June 8 2016

Busy Girl Politics Special Edition – #ImWithHer

“And I like to add, she’s also with me,” says Emily Cole, Counsel to Hillary For America.  So what does a campaign counsel do, and how can you get involved?  We couldn’t think of a more perfect time to find out than on this historic morning, when after last night’s primaries, there can be no doubt, the presumptive Democratic nominee for President is Hillary Clinton, the first woman to win the nomination of a major political party in the U.S:

reprinted with permission of E. Cole

reprinted with permission of E. Cole

1. How did you get involved?
I have always admired Hillary, ever since I was little. I was working at a law firm in D.C. last year, and when she announced that she was running, I just knew that I wasn’t going to be able to sit at my desk and not get involved in some way– this is too exciting.

2 – Were you always interested in politics?
I don’t know if I was always interested in politics, but I have always been interested in government and social justice issues. I’m one of those middle school kids who read To Kill a Mockingbird and decided that I had to be a lawyer just like Atticus Finch.

It was in high school during the 2004 election—before I was old enough to actually vote—that I realized what an important part of social change politics was. We had just invaded Iraq, and it was the first time I think I understood the significance of the decisions that get made by elected officials.

Around 2004, there were a lot of protests in New York City where the Republican National Convention was being held that year ,and I got really involved with some liberal groups protesting that summer—I had to lie to my parents so I could go into the city to join in.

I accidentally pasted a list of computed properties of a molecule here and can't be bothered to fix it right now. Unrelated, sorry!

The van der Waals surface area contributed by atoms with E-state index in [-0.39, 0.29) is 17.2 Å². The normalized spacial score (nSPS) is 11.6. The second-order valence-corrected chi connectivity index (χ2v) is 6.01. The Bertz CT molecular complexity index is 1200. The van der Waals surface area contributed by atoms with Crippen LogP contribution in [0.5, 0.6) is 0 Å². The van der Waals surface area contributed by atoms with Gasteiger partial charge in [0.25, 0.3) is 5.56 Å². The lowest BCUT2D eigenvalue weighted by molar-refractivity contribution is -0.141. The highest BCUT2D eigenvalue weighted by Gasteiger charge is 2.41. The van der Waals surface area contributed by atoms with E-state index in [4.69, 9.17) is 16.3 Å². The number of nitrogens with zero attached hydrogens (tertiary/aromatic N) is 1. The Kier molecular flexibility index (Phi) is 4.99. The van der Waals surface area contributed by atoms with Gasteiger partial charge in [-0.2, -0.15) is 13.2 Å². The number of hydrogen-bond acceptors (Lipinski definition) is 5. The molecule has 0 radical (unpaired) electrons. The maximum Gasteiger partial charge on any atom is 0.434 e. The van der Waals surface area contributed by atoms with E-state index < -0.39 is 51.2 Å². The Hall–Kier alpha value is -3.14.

I also remember so admiring the work that Hillary had been doing regarding health care and her brilliant advocacy throughout her career to create accessible and even universal healthcare.

3 – Why do you think it’s important for college aged women to care about politics?

The word “politics” seems to turn a lot of people off. I think a better way to think of it is as a vehicle or tool for creating social change or to helping to build the world that we want to live in.

Women are graduating college and law school at record highs, and we are the first generation that is growing up and entering the work force really seeing women make their way to the top of most professions. For the first time, women my age can really visualize a path to the jobs, careers, and lifestyles they want to live.

But there is so much work to do—we have to actually take advantage of the opportunities that are becoming available and keep working to break down barriers to ones that are not yet available. Yes, political issues involving women’s rights (specifically equal pay and reproductive rights, for starters) are something that I believe are crucial to keep fighting for politically.